Crime/Mystery/Thriller

The Mysterious Island

The Mysterious Island

 Summary:

Five Union prisoners escape from the siege of Richmond in a balloon, are blown off course and crash on an uncharted island. They must learn to rebuild a society for themselves while awaiting rescue. (Summary and cover courtesy of goodreads.com)

Review:

What is so great about Verne’s books are that he seems to almost never run out of natural phenomena to explore.  Although I find it hard to believe that Smith’s crew has exactly the skills required to survive and even flourish in such a landscape, it does make it a fantastic story.  (Then again folks were much more resourceful than their modern counterparts these days.) The mystery of the island is incredibly subtle and I love how it slowly unravels throughout the book until culminating in the last few chapters.

I think this is a book that you could read and re-read many times over and still find something new to observe of understand.  Much like “20,000 Leagues Under the Sea” you have to enjoy the book for challenges that the characters work through in of themselves rather than rushing towards the ending of the book.  If you’re one who wants a quick-fix, this won’t be an enjoyable read.

Rating: 5 stars!

Who should read it? Fans of adventure, slow build and an adventure for adventure’s sake.

The Immortals (Olympus Bound #1)

The Immortals

Summary:

Manhattan.
The city sleeps. Selene DiSilva walks her dog along the banks of the Hudson. She is alone-just the way she likes it. She doesn't believe in friends, and she doesn't speak to her family. Most of them are simply too dangerous.

Murders.
In the predawn calm, Selene finds the body of a young woman washed ashore, gruesomely mutilated and wreathed in laurel. Her ancient rage returns. And so does the memory of a promise she made long ago. To protect the innocent-and to punish those who stand in her way.

Gods.

With the NYPD out of its depth, Selene vows to hunt the killer on her own. But when classics professor Theo Schultz decodes the ancient myth behind the crime, the solitary Huntress finds herself working with a man who's her opposite in every way. Together, they face a long-forgotten cult that lies behind a string of murders, and they'll need help from the one source Selene distrusts most of all: the city's other Immortals.  (Summary and cover courtesy of goodreads.com)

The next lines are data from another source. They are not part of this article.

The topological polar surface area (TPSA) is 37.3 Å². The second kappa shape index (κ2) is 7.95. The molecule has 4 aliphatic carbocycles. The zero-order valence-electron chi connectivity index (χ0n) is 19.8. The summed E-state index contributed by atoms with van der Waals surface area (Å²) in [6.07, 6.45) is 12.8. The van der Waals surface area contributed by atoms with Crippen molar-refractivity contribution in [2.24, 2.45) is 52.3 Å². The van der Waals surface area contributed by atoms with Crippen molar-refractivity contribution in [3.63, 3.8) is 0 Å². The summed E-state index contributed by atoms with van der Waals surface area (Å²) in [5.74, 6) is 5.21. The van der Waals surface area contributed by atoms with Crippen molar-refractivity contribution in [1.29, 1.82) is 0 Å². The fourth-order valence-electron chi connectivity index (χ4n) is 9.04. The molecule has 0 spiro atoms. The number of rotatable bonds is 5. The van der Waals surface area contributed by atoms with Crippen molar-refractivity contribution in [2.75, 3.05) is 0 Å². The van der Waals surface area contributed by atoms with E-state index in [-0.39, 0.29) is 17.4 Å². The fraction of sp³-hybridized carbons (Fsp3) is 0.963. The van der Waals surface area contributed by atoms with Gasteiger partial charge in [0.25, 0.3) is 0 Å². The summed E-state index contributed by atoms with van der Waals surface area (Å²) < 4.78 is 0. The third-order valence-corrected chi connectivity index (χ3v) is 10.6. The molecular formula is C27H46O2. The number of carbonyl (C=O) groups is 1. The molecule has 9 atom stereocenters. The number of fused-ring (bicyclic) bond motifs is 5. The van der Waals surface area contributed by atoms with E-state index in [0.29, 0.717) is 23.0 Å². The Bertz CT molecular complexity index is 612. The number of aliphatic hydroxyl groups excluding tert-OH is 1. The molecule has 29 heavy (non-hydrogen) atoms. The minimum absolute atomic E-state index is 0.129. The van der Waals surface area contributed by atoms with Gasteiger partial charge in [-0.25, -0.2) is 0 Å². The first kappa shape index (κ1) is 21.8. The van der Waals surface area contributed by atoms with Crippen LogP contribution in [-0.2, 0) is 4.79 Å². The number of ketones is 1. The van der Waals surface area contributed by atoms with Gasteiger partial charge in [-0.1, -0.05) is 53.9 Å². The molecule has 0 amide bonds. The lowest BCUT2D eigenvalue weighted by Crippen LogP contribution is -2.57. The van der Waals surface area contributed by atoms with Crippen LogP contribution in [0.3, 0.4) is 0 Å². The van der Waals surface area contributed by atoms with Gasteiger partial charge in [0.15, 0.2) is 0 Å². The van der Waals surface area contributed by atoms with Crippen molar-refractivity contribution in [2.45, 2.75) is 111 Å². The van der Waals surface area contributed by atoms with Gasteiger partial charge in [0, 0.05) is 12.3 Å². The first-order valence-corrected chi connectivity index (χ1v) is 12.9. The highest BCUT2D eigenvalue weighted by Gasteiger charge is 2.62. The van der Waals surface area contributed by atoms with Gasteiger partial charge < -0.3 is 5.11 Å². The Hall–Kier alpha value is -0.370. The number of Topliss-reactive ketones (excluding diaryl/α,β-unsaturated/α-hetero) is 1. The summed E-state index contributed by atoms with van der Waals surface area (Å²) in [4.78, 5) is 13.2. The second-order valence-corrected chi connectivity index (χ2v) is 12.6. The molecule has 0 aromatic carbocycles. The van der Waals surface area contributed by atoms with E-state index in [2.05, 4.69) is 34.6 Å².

Please note: I received a free copy of this book courtesy of the publisher and I voluntarily chose to write a review

Review:

This was a book that I had low expectations on that ended up blowing me out of the water.  I found the exploration of the Classicist’s views on mythology fascinating.  If you didn’t find the topic interesting in its own right it might have been a bit much for you, but as I was unfamiliar with the more in-depth mythology, it was all new to me.  Because it was new to me, it also meant that many of the reveals had more of the “Ahah!” moments that someone more familiar might have.

Selene is cut off from the world as begrudgingly allows herself to have assistance through the investigation of the mystery.  I enjoyed that she’s not exactly likeable, but slowly becomes more relatable throughout the book.  Theo reminded me a lot of Robert Langdon in a good way.  He’s somewhat bumbling, but means well and does his best to apply his knowledge towards figuring out the mystery.  This combination of the two had me continuously guessing as to which directions things were going to go and I loved how the final showdown towkred out.

Warning: Contains repeated violence and sexual content.

Rating: 4 stars!

Who should read it? Fantasy fans who think the idea of myths come to life sounds fantastic.

Want to read the whole series?

  • Winter of the Gods (Olympus Bound #2)
  • Olympus Bound (Olympus Bound #3)

Day Moon

Day Moon

Summary: